While the outcome of the project was to develop a new tool for studying which pesticides may actually be having a negative effect on honeybees, it has also shown that improving bee health isn’t as simple as banning one pesticide. The issue appears to be a bit more complicated than that.
February 4, 2014 – Syngenta Canada Inc. and Dalhousie University, together with the Natural Sciences and Engineering Research Council of Canada, are partnering on an innovative research project to increase bee populations and blueberry yields in the Maritime provinces.
Canada is the world’s largest producer of wild blueberries and most are grown in Quebec and in the Atlantic provinces. They are important economically and are part of our cultural identity.
“An increase in the demand for blueberries has resulted in the expansion of blueberry operations. Bee populations have not, however, increased in tandem,” says Dr. Paul Hoekstra, stewardship manager with Syngenta Canada Inc.
Bees and blueberries are an important combination and over the past two years declines in blueberry yields have caused concerns.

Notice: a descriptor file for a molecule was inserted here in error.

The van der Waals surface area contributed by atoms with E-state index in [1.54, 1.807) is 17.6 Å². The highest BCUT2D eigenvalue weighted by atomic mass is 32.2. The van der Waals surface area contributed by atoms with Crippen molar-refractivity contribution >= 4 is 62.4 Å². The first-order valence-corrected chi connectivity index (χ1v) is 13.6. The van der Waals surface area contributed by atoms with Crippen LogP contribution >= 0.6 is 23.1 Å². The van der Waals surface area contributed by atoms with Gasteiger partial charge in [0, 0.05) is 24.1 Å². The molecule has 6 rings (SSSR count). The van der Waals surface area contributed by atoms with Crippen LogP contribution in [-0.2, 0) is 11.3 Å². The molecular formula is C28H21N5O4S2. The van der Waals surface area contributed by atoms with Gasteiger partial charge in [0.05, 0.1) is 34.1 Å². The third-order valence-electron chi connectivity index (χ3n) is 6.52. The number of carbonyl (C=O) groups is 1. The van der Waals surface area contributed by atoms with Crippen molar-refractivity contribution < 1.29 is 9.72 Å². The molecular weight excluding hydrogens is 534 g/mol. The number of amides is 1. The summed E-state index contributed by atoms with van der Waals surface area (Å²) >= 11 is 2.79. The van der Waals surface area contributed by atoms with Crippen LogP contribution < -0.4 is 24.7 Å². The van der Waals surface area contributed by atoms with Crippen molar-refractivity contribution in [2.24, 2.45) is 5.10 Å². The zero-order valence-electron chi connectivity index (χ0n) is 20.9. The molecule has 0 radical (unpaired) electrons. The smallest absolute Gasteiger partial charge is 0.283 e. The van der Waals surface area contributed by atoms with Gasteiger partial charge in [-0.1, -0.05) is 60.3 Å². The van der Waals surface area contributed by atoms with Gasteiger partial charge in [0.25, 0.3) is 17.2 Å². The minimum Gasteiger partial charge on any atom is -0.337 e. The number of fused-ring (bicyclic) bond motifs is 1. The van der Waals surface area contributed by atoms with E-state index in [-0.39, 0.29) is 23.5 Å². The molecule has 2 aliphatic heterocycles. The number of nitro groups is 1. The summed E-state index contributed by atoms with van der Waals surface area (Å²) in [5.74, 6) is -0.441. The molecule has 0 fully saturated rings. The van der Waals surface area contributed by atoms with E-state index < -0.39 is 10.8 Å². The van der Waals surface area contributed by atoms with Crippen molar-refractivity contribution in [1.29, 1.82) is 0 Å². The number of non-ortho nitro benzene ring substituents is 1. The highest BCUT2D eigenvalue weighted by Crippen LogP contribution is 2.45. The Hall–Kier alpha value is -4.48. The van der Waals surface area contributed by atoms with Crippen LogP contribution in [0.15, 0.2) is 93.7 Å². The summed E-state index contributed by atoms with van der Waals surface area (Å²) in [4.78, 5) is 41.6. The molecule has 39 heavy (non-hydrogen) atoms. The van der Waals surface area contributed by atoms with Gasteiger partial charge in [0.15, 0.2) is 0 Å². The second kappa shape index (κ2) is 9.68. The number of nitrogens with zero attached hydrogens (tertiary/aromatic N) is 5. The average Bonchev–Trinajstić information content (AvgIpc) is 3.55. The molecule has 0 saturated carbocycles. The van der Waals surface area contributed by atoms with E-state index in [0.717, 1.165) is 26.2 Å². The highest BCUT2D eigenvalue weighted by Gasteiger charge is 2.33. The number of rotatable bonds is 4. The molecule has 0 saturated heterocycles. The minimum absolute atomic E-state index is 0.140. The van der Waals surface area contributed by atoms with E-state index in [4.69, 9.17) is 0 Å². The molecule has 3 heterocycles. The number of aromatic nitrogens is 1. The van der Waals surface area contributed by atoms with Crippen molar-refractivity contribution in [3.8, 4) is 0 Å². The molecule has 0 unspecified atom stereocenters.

“An inadequate supply of bees required to pollinate a healthy blueberry crop has been identified as an important problem,” says Dr. Chris Cutler, associate professor, Dalhousie University, Faculty of Agriculture. “This research project hopes to address a couple of the factors that may be part of the problem – nesting habitat limitations and a lack of food resources.”
The research will involve planting of bee-attractive forage plants and creation of bee nesting sites. Impacts of these habitat amendments on bee populations and blueberry pollination will be analyzed over two years.
“We’re planting annual buckwheat, which is particularly attractive to bees, along the edge of blueberry fields,” explains researcher Robyn McCallum. “We’re also examining the use of nesting blocks that can be used by certain cavity nesting bees, and how nesting block design, placement, and management affects the number of bees in a field and, as a result, pollination rates.”
Originally from Tabusintac, New Brunswick, the Dalhousie Master of Science student is hopeful that the blueberry sector will benefit from her research.
“We think the research will demonstrate the benefits of these practical methods to boost native bee populations.”